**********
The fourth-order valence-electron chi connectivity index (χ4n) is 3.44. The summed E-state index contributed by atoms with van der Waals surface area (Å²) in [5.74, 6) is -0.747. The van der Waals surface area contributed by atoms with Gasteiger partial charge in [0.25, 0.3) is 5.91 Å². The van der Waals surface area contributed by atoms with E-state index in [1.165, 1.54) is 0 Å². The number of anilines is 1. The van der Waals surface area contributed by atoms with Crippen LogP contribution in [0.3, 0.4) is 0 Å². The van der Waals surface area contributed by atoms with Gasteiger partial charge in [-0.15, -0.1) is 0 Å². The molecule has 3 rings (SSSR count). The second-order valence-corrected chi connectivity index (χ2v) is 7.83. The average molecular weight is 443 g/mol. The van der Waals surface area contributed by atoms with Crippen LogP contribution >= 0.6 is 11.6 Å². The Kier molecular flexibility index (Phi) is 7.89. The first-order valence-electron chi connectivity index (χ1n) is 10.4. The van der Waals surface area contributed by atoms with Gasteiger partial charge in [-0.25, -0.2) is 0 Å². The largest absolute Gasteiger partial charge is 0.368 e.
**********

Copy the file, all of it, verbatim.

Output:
The fourth-order valence-electron chi connectivity index (χ4n) is 3.44. The summed E-state index contributed by atoms with van der Waals surface area (Å²) in [5.74, 6) is -0.747. The van der Waals surface area contributed by atoms with Gasteiger partial charge in [0.25, 0.3) is 5.91 Å². The van der Waals surface area contributed by atoms with E-state index in [1.165, 1.54) is 0 Å². The number of anilines is 1. The van der Waals surface area contributed by atoms with Crippen LogP contribution in [0.3, 0.4) is 0 Å². The van der Waals surface area contributed by atoms with Gasteiger partial charge in [-0.15, -0.1) is 0 Å². The molecule has 3 rings (SSSR count). The second-order valence-corrected chi connectivity index (χ2v) is 7.83. The average molecular weight is 443 g/mol. The van der Waals surface area contributed by atoms with Crippen LogP contribution >= 0.6 is 11.6 Å². The Kier molecular flexibility index (Phi) is 7.89. The first-order valence-electron chi connectivity index (χ1n) is 10.4. The van der Waals surface area contributed by atoms with Gasteiger partial charge in [-0.25, -0.2) is 0 Å². The largest absolute Gasteiger partial charge is 0.368 e.